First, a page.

## Mapping Lights

July 13th, 2006 by Stefano Jannuzzo - Viewed 15872 times -

The State nodes in the rendertree can easily be used to enhance the standard light shaders. Some of the state information, normally used at a material/texturing stage, have their own meaning when triggered by a light ray.

For instance, let’s see how it is possible to texture a spot light’s color based on the angular distance from the spot direction. We just need a few vector math, based on the spot direction and on the point being lit.

First, we need to bring the light’s position and interest into the rendertee. The interest (Spot_Interest) is a Vector_share node whose x,y,z are linked, via an expression, to the spot interest. The position (State_Origin) is a Vector_state node set to Origin. This stands for the origin of the current ray, the light ray in our case. We could have used expressions to do this but using shaders is faster.

Once the two vectors are subtracted the result is a vector that, once normalized, is the direction from the spot to the interest.

Then, we need the direction of the current light ray. This is provided by another Vector_state node, set to Eye Ray. This nomenclature is incorrect because what the node returns in Eye Ray is in fact the current ray direction, not the eye direction.

If we dot product the two nodes (Vector_math_scalar, set to Dot…), we have an output ranging [0..1]. In particular,

dot == 0 if the two vectors are perpendicular
dot == 1 if the two vectors are parallel

We just have to use this value to drive a gradient node which then plugs into the light color.

Similar techniques can be used to drive the distance falloff (based on the ray length value) as well as other lights attributes.

Have fun!

### 8 Responses to “Mapping Lights”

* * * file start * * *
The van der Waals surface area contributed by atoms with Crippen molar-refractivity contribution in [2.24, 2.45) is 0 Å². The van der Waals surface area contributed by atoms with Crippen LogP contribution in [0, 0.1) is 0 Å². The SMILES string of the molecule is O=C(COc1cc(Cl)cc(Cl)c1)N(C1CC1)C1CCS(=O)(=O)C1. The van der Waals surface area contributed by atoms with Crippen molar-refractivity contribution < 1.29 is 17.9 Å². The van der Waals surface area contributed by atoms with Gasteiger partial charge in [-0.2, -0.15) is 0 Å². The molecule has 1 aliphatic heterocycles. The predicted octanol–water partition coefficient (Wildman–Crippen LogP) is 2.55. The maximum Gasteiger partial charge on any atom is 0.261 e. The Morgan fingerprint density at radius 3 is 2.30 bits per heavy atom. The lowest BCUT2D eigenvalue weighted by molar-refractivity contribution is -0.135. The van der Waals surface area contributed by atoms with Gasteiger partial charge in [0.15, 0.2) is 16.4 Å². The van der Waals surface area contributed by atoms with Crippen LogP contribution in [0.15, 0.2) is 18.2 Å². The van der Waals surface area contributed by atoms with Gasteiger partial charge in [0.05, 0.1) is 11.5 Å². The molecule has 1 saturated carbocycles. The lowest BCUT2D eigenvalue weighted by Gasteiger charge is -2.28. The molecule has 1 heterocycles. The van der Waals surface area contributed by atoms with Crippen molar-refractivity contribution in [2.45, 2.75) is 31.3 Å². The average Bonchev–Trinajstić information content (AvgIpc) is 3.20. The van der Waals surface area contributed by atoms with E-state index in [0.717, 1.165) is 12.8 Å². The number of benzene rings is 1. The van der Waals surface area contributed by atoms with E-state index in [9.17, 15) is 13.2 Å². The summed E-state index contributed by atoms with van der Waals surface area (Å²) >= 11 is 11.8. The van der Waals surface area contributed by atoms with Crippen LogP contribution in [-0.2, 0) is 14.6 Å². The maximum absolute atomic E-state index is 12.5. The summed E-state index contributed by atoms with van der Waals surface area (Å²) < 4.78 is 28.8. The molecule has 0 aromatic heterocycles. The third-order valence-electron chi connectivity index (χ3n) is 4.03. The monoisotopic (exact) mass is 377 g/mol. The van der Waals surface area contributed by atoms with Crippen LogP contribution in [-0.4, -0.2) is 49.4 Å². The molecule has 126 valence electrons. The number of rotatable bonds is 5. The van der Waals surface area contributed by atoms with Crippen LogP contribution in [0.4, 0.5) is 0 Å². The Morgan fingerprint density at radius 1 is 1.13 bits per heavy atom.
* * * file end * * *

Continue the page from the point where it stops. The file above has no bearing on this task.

1. Kim Aldis says:

Nice!

2. Steven Caron says:

thanks for all the techniques you have been sharing this month!

3. Kris says:

Awesome, thanks!

4. Keith says:

Stefano, can you help with the positional expression you”ve entered on the first save state. Only one input node for all three axis… not able to get it to understand the interest”s seperate xyz… thanks!

5. I know, you have to do it from the Explorer. Expand the spot node until it shows the vector input, there you have the 3 components editable.
Actually, what I like better in these cases is connecting the node I need to put expression on straight to the root node (in this case the light color, so Xsi will add a vector 2 color converter), so the explorer is easier to climb up. When I”ve set the expression, I restore the initial network. Fortunately, the expressions are kept also if a node is temporarly unconnected.
However, I would really like a “Track Selection From RenderTree” option in the explorer.

6. Keith says:

Thanks Stefano. That works really well. Incase anyone else it doing this, you should apply the expressions as global positions, incase you need to move the spot root null. Also I could only get this to work with the setting of “Distance between V1 and V2″ on the last Vector_math_scalar not the “Dot Product” but works really well. Moving the gradient”s MINimum Active Range will spread out the center. Also I recommend adding an expression to the gradient”s MAXimum Active Range like this: Spot.light.LightCone / 120. So when you move the light”s cone angle, the colors stay relative to the falloff. Thanks for your help Stefano.

7. Hassana Toukour says:

Best success in your projects ! I will work with this exciting software too very soon ! I have tons of ideas that must become real. Well, sky is the limit, huh ? ;)

8. Guillaume Chabot says:

or… plug `mixer gradient` in the color of the spot light and plug a `texture Space generator` in the`Coord of gradient.In texture space generator, in project method: UV.. and for Space Transformation: Light… And for the gradient in input option.. Input type: vector. Now play with Active range Min/Max.
Thanks